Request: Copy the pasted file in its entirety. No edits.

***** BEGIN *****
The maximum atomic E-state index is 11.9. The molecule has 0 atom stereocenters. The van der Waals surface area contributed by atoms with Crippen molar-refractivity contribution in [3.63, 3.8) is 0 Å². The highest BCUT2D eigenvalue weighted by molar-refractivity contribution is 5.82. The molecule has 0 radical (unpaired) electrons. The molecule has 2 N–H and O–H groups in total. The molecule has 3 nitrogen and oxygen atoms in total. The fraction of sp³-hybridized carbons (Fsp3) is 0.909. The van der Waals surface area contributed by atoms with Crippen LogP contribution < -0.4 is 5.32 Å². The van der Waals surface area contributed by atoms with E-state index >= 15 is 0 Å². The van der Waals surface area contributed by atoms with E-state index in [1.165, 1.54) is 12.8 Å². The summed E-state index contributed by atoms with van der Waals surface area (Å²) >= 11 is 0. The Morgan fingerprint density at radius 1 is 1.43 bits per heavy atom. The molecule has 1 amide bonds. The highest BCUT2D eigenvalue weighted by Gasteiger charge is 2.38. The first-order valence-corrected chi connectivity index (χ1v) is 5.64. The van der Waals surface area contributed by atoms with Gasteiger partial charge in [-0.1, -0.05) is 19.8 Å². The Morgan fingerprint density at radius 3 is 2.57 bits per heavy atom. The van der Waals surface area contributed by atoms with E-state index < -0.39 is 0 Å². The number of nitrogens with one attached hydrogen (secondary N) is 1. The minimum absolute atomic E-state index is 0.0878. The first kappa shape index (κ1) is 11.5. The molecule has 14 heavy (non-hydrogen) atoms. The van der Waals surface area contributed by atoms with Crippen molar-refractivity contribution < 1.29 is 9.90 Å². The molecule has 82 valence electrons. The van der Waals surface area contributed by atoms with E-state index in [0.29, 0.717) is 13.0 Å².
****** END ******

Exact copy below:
The maximum atomic E-state index is 11.9. The molecule has 0 atom stereocenters. The van der Waals surface area contributed by atoms with Crippen molar-refractivity contribution in [3.63, 3.8) is 0 Å². The highest BCUT2D eigenvalue weighted by molar-refractivity contribution is 5.82. The molecule has 0 radical (unpaired) electrons. The molecule has 2 N–H and O–H groups in total. The molecule has 3 nitrogen and oxygen atoms in total. The fraction of sp³-hybridized carbons (Fsp3) is 0.909. The van der Waals surface area contributed by atoms with Crippen LogP contribution < -0.4 is 5.32 Å². The van der Waals surface area contributed by atoms with E-state index >= 15 is 0 Å². The van der Waals surface area contributed by atoms with E-state index in [1.165, 1.54) is 12.8 Å². The summed E-state index contributed by atoms with van der Waals surface area (Å²) >= 11 is 0. The Morgan fingerprint density at radius 1 is 1.43 bits per heavy atom. The molecule has 1 amide bonds. The highest BCUT2D eigenvalue weighted by Gasteiger charge is 2.38. The first-order valence-corrected chi connectivity index (χ1v) is 5.64. The van der Waals surface area contributed by atoms with Gasteiger partial charge in [-0.1, -0.05) is 19.8 Å². The Morgan fingerprint density at radius 3 is 2.57 bits per heavy atom. The van der Waals surface area contributed by atoms with E-state index < -0.39 is 0 Å². The number of nitrogens with one attached hydrogen (secondary N) is 1. The minimum absolute atomic E-state index is 0.0878. The first kappa shape index (κ1) is 11.5. The molecule has 14 heavy (non-hydrogen) atoms. The van der Waals surface area contributed by atoms with Crippen molar-refractivity contribution < 1.29 is 9.90 Å². The molecule has 82 valence electrons. The van der Waals surface area contributed by atoms with E-state index in [0.29, 0.717) is 13.0 Å².